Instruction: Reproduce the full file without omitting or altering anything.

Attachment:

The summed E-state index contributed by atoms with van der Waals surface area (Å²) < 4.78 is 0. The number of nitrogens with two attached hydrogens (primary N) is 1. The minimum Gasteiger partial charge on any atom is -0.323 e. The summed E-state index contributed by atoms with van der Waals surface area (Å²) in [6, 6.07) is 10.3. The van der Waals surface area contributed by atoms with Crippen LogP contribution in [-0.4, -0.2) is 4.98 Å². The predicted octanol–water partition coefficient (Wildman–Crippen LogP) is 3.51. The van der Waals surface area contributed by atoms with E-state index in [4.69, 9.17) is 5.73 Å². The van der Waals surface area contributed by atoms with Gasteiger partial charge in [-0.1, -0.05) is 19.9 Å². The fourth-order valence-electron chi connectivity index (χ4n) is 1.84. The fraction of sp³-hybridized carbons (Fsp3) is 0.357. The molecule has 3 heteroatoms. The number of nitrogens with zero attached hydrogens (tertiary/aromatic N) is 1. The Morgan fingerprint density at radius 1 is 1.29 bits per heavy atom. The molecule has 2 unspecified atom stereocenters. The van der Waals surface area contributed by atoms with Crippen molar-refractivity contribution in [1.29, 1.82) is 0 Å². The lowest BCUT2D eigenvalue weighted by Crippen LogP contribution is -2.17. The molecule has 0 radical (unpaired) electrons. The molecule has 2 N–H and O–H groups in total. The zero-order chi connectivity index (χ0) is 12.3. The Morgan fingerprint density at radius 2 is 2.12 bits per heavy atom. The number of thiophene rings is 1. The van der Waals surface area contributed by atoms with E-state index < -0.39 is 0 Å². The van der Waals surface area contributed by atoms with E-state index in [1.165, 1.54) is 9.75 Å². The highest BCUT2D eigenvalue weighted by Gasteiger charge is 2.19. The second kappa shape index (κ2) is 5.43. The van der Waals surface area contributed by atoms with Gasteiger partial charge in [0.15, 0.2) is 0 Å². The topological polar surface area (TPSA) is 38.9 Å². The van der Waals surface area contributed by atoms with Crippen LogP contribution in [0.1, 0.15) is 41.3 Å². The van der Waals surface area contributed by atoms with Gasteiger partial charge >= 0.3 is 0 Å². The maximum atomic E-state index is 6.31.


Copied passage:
The summed E-state index contributed by atoms with van der Waals surface area (Å²) < 4.78 is 0. The number of nitrogens with two attached hydrogens (primary N) is 1. The minimum Gasteiger partial charge on any atom is -0.323 e. The summed E-state index contributed by atoms with van der Waals surface area (Å²) in [6, 6.07) is 10.3. The van der Waals surface area contributed by atoms with Crippen LogP contribution in [-0.4, -0.2) is 4.98 Å². The predicted octanol–water partition coefficient (Wildman–Crippen LogP) is 3.51. The van der Waals surface area contributed by atoms with E-state index in [4.69, 9.17) is 5.73 Å². The van der Waals surface area contributed by atoms with Gasteiger partial charge in [-0.1, -0.05) is 19.9 Å². The fourth-order valence-electron chi connectivity index (χ4n) is 1.84. The fraction of sp³-hybridized carbons (Fsp3) is 0.357. The molecule has 3 heteroatoms. The number of nitrogens with zero attached hydrogens (tertiary/aromatic N) is 1. The Morgan fingerprint density at radius 1 is 1.29 bits per heavy atom. The molecule has 2 unspecified atom stereocenters. The van der Waals surface area contributed by atoms with Crippen molar-refractivity contribution in [1.29, 1.82) is 0 Å². The lowest BCUT2D eigenvalue weighted by Crippen LogP contribution is -2.17. The molecule has 0 radical (unpaired) electrons. The molecule has 2 N–H and O–H groups in total. The zero-order chi connectivity index (χ0) is 12.3. The Morgan fingerprint density at radius 2 is 2.12 bits per heavy atom. The number of thiophene rings is 1. The van der Waals surface area contributed by atoms with E-state index < -0.39 is 0 Å². The van der Waals surface area contributed by atoms with E-state index in [1.165, 1.54) is 9.75 Å². The highest BCUT2D eigenvalue weighted by Gasteiger charge is 2.19. The second kappa shape index (κ2) is 5.43. The van der Waals surface area contributed by atoms with Gasteiger partial charge in [0.15, 0.2) is 0 Å². The topological polar surface area (TPSA) is 38.9 Å². The van der Waals surface area contributed by atoms with Crippen LogP contribution in [0.1, 0.15) is 41.3 Å². The van der Waals surface area contributed by atoms with Gasteiger partial charge >= 0.3 is 0 Å². The maximum atomic E-state index is 6.31.